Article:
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For a movie about drugs and cartels that was inspired by a New York Times article by Nick Schenk, Clint Eastwood’s “The Mule,” is surprisingly dull, revealing nothing new with surface-level characters far below the capability of their actors.. Eastwood plays Earl Stone, a down-on-his luck former daylily horticulturist who becomes a drug runner, or mule, for a cartel in Illinois. Bradley Cooper plays Colin Bates, the FBI agent tasked with tracking the massive shipments of drugs into Chicago. Taissa Farminga plays Stone’s granddaughter, Ginny. Farminga’s portrayal is sophomoric, and her emotional scenes are unconvincing. When she calls Stone to tell him that his ex-wife is dying, Farmings uses acting class-techniques to touch her face and exasperatedly say, “I can’t believe this.”
In the 12th installment of Mixed from Maine, Cecilia Morin '21 predicts the forecast for week 3 of the term.
On paper, Colton Underwood was the obvious choice for the 23rd Bachelor. He fits the mold of the generic pretty boy, was a former professional football player and runs a non-profit for kids with cystic fibrosis. Oh wait, and he’s a virgin too. For the first time in bachelor history, reality TV’s knight in shining armor has more than just his dignity to lose. On the season premiere which aired last Monday, the 30 women vying for Underwood’s heart were just so baffled by how someone who looks “sooo good” could possibly be a 26-year-old virgin. Quite frankly, no one really cares why Underwood is a virgin or not, because no one knows who he even is. The only interesting thing about Underwood is his virginity, and the producers of “The Bachelor” clearly know it.
In my review for the second season of “A Series of Unfortunate Events,” I commented that the Netflix adaptation for the beloved, darkly comic 13-book children’s series by Lemony Snicket (pen name for Daniel Handler), was unique for its remarkable consistency if nothing else. While it might be true that each season is an improvement from the last, the margins of quality difference are slim throughout. As a show, it began excellently and has yet to falter. As an adaptation, director Barry Sonnenfeld and his team of writers and co-directors have managed to not merely be faithful but also complementary to their source material. To paraphrase Mikey Neumann from his video “The Story of Harry Potter Part 3," the books make the [show] better and the [show] make[s] the books better.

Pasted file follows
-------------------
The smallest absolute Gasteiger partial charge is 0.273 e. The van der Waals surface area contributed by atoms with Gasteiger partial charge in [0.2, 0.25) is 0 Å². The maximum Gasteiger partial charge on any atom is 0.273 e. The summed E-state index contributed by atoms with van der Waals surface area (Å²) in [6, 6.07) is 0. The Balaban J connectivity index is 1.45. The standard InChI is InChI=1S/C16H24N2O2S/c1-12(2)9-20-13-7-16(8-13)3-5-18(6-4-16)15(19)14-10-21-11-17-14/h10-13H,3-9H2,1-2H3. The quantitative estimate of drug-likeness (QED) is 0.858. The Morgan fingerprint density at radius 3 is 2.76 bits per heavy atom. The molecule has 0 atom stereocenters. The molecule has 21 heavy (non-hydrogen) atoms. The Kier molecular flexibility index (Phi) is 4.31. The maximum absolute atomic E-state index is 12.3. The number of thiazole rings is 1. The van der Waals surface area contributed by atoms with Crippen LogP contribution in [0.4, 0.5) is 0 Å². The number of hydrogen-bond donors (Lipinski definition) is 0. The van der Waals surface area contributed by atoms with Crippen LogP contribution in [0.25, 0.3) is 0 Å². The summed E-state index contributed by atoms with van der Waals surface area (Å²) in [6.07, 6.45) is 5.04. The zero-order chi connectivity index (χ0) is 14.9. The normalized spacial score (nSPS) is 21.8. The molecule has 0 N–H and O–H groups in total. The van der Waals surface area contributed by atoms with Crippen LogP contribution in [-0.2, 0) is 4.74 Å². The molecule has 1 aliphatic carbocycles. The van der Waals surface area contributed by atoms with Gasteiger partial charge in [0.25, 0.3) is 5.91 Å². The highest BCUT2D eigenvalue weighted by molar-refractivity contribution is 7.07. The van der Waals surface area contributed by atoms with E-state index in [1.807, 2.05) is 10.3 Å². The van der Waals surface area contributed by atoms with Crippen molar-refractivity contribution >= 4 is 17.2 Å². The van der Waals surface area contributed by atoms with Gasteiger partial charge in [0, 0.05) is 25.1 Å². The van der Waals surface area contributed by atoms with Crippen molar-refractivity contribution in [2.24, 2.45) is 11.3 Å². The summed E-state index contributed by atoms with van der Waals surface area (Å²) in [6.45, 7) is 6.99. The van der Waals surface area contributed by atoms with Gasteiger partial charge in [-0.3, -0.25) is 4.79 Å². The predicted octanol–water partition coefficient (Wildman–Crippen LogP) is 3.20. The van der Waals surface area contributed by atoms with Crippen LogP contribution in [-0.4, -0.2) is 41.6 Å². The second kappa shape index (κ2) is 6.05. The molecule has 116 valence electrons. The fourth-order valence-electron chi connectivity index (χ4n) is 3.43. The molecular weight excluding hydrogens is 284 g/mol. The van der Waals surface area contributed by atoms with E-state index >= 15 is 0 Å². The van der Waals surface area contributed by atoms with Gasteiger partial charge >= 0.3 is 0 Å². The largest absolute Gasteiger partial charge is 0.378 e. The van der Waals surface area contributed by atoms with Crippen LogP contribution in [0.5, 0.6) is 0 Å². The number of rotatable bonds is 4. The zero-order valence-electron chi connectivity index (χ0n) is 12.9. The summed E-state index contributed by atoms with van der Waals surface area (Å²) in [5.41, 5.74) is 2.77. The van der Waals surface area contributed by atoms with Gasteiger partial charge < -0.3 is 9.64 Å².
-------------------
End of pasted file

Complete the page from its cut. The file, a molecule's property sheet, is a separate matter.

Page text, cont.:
Choreographer Pam Tanowitz and pianist Simone Dinnerstein tackle Bach’s equally canonical and intricate “Goldberg Variations” in a collaborative piece entitled “New Work for Goldberg Variations.” Tanowitz’s company performed the new piece this past weekend at the Hopkins Center for the Arts. The performance proved to be a testament to the value of contemporary re-invention of an age-old piece.
David Velona '21 provides commentary on current presidential battles.
Katie Wee ’19 is about as liberal arts as it gets: as a music major as well as a premed student, Wee’s experience at Dartmouth has crossed over disciplinary lines.
It's wonderful until it hits you.
Adam McKay seems to have something of an obsession with the American culture of corruption and excess. After his masterfully quirky 2015 film “The Big Short” about the 2008 financial collapse, the writer and director has now turned his sharp, sardonic eye toward former U.S. vice president Dick Cheney. The aptly titled “Vice” is something of an exposé on the infamously secretive Cheney, revealing how president George W. Bush’s VP connived his way into becoming one of the most powerful vice-presidents in American history. While the film doesn’t quite match the sheer brilliance and impact of “The Big Short,” “Vice” is still an impressive piece of filmmaking that displays McKay’s distinctively strange and sarcastic style of writing and directing.